HUSTON, ALMANZON (1799–1861). Almanzon Huston, quartermaster general of the Texas army, was born in New York on October 22, 1799, and in April 1819 married Elizabeth Newton in Pennsylvania. He served in the Indian wars in Michigan before immigrating to Texas, where he opened an inn in San Augustine and until 1851 operated a stage line from San Augustine through Nacogdoches to Huntsville. Huston took part in the Fredonian Rebellion in 1832. In 1835 he and John A. Veatch laid out the village of Attoyac in Nacogdoches County. In 1835 he was elected to the Consultation as a representative of San Augustine. He arrived at San Felipe with his colleague Jacob Garrett about October 16, 1835. Huston was a member of the General Council and was on the subcommittee appointed to draw up the military organization of the provisional government.
On November 14 he was appointed quartermaster general of the revolutionary army with the rank of colonel. Given the poverty of the nation and the disorganization of its government, this was an almost insupportable burden, but Huston handled his task with great skill and energy. With Stephen F. Austin, Branch T. Archer, and John A. Whartonqv, Huston was ordered to New Orleans on December 8, 1835, by Gen. Sam Houston to arrange for the purchase of supplies and was in the city on January 17. He was there delayed for a month waiting for funding from the provisional government. "Here I am tied hand and foot," he wrote to a fellow officer. "I wish I had been appointed to the line; then I could have acted without any pullbacks." He quickly purchased $14,000 worth of supplies for the army once money was made available to him, however, and by March 5, 1836, he was in Nacogdoches raising and supplying volunteers for Houston's army. He reported for duty with Houston on the banks of the Colorado River on March 25. By April 1 he was in Brazoria overseeing the transshipment of the "Twin Sistersqv" to the army and gathering public stores for transportation to East Texas out of the way of the invading Mexican army. On April 10 he set about the construction of a series of depots between Natchitoches, Louisiana, and the Brazos River in order to expedite the movement of volunteers and supplies overland from the United States to the Texas army. After the victory at San Jacinto, however, he returned for three days to New Orleans, where he redirected the movement of supplies by sea. He was back in Harrisburg by June 25, subsequently at Galveston, and finally at Velasco, still arranging shipping for food, clothing, arms, and ammunition for the soldiers. With his department always underfunded and understaffed, Huston sold his watch and horse on July 11 to purchase coffee for the troops. Always in sympathy with the common soldiers, on July 15 he sent an entreaty to Secretary of War Thomas Jefferson Rusk that the men be better supplied. "These are the men that have fought the battles of our country, they have not shared in the spoils of victory, nor have they had one cent from the government either in clothing or money," he wrote in frustration. "I do hope for the honor of our cause you will order these men clothed." Although aware that he was in violation of regulations, he continued to supply rations to soldiers in order that they might make their way home after discharge. At Quintana on July 30 he also assumed the responsibilities of the commissary and ordnance departments. Without proper clerical assistance, through the summer of 1836 Huston became personally responsible for contracting for sewing, carpentry, hams, firewood, harnesses, camp kettles, steamboats, and a myriad of other commodities. He resigned as quartermaster general on March 18, 1837.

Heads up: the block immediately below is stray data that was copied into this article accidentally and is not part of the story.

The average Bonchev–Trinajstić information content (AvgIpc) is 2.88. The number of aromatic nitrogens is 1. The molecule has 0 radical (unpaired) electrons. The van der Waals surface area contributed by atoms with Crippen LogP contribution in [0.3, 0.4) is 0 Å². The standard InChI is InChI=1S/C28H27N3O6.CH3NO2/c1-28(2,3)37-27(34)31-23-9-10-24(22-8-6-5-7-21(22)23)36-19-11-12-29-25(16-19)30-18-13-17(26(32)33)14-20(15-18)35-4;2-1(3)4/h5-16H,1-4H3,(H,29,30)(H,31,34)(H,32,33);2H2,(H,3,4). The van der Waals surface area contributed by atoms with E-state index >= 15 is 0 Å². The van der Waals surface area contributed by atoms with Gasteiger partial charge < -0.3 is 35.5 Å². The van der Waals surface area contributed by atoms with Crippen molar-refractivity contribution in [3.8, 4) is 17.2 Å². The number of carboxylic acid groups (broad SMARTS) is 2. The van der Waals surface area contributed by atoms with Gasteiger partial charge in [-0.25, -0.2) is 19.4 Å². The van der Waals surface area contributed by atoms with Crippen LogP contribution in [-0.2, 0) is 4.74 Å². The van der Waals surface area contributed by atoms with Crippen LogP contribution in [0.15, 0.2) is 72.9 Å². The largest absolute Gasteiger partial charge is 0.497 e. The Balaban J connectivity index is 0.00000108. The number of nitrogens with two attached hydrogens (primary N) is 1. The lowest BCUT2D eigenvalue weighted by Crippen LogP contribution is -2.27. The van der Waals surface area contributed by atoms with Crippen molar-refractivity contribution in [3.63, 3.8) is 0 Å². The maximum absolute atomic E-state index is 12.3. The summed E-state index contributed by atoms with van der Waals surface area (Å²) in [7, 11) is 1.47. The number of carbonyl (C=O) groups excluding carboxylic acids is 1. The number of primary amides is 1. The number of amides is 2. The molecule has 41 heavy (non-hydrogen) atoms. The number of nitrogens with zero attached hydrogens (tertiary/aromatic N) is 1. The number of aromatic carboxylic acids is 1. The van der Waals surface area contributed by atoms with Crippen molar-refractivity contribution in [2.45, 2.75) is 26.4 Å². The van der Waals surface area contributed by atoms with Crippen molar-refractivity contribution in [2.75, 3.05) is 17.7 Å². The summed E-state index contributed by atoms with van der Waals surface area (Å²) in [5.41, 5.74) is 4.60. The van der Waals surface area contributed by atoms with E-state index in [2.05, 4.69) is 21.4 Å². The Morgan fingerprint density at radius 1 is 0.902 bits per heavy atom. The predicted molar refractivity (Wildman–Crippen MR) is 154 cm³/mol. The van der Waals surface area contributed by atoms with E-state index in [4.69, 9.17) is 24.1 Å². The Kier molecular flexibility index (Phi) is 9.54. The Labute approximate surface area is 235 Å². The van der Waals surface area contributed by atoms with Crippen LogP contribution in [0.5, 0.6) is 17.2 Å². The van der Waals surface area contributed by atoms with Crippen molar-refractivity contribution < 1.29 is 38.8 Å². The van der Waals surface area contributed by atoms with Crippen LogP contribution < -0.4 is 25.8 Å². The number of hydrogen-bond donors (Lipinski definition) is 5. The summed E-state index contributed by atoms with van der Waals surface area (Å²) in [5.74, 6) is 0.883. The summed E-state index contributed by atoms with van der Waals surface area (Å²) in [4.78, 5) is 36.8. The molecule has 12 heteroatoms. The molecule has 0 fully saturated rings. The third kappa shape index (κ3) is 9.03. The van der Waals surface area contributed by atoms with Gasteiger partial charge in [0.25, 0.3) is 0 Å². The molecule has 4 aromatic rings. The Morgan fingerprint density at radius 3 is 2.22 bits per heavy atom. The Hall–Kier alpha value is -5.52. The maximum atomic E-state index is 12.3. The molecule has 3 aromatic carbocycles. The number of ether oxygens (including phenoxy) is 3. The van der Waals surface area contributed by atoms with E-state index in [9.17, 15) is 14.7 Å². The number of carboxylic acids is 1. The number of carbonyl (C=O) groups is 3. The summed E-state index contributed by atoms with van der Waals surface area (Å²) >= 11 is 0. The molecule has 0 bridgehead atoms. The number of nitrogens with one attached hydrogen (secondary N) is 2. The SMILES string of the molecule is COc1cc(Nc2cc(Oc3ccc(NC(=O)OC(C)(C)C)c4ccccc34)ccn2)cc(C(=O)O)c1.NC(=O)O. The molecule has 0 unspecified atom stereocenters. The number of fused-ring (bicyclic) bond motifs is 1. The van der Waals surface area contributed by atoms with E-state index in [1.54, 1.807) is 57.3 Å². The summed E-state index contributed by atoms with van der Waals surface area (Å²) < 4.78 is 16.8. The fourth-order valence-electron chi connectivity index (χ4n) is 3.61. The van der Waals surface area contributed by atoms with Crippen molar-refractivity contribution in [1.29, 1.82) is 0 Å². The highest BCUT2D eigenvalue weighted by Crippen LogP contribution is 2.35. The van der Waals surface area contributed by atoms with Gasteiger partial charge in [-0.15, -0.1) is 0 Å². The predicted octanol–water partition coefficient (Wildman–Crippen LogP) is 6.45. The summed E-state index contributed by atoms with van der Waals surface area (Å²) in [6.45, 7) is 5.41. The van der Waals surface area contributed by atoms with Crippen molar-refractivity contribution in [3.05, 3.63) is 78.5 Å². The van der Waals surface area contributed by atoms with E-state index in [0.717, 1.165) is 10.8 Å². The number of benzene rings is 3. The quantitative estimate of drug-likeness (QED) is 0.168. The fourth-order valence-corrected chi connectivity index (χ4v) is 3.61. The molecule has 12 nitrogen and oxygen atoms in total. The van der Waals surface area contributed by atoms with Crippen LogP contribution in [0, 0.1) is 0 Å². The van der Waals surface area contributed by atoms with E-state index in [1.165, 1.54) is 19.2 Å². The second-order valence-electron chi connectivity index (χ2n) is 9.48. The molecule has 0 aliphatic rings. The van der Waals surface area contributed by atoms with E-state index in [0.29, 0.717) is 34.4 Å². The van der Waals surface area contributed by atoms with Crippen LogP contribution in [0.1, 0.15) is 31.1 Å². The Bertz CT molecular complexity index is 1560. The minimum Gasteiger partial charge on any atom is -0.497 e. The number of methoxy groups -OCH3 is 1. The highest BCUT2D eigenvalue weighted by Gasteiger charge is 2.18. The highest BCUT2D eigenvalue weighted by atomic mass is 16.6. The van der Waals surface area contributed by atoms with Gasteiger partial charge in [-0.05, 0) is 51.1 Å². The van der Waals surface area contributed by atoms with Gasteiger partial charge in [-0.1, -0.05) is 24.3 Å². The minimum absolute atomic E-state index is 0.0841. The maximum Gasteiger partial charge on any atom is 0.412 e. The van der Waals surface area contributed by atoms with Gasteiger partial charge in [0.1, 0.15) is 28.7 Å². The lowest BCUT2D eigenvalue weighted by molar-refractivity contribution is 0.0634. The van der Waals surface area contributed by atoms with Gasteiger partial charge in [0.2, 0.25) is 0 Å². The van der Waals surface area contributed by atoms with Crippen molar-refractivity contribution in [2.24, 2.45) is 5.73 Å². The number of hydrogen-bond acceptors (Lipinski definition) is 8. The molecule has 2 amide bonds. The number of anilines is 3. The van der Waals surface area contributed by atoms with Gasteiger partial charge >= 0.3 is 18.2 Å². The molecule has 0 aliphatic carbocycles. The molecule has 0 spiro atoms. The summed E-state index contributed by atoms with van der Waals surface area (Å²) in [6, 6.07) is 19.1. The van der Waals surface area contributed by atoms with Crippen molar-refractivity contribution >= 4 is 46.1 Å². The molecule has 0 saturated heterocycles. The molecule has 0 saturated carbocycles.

In 1839 he served in the Cherokee War. He died at Rocky Mount, Louisiana, on August 26, 1861, while on an expedition to retrieve the "twin sisters." He was a Catholic and the father of fourteen children. Stephen F. Austin, who had great confidence in Huston, said of him, "He is a good man, and wishes to do all he can & never to travel beyond the strict sphere of his duty."
John H. Jenkins, ed., The Papers of the Texas Revolution, 1835–1836 (10 vols., Austin: Presidial Press, 1973). Dorothy Grant Palmer, "Colonel Almanzon Huston," Texana 10 (Winter 1972). Texas House of Representatives, Biographical Directory of the Texan Conventions and Congresses, 1832–1845 (Austin: Book Exchange, 1941). Amelia W. Williams and Eugene C. Barker, eds., The Writings of Sam Houston, 1813–1863 (8 vols., Austin: University of Texas Press, 1938–43; rpt., Austin and New York: Pemberton Press, 1970). Priscilla Huston to Sam Houston, June 3, 1863, Franklin Weston Williams Collection, Woodson Research Center, Rice University, Houston, Texas.
Image Use Disclaimer
All copyrighted materials included within the Handbook of Texas Online are in accordance with Title 17 U.S.C. Section 107 related to Copyright and “Fair Use” for Non-Profit educational institutions, which permits the Texas State Historical Association (TSHA), to utilize copyrighted materials to further scholarship, education, and inform the public. The TSHA makes every effort to conform to the principles of fair use and to comply with copyright law.
For more information go to: http://www.law.cornell.edu/uscode/17/107.shtml
If you wish to use copyrighted material from this site for purposes of your own that go beyond fair use, you must obtain permission from the copyright owner.
The following, adapted from the Chicago Manual of Style, 15th edition, is the preferred citation for this article.Thomas W. Cutrer, "HUSTON, ALMANZON," Handbook of Texas Online (http://www.tshaonline.org/handbook/online/articles/fhu45), accessed February 11, 2016. Uploaded on June 15, 2010. Modified on July 1, 2015. Published by the Texas State Historical Association.
Get Texas history everyday,
with day by day
Each day's email tells a little bit more of the story of Texas and links to our collection of more than 27,000 articles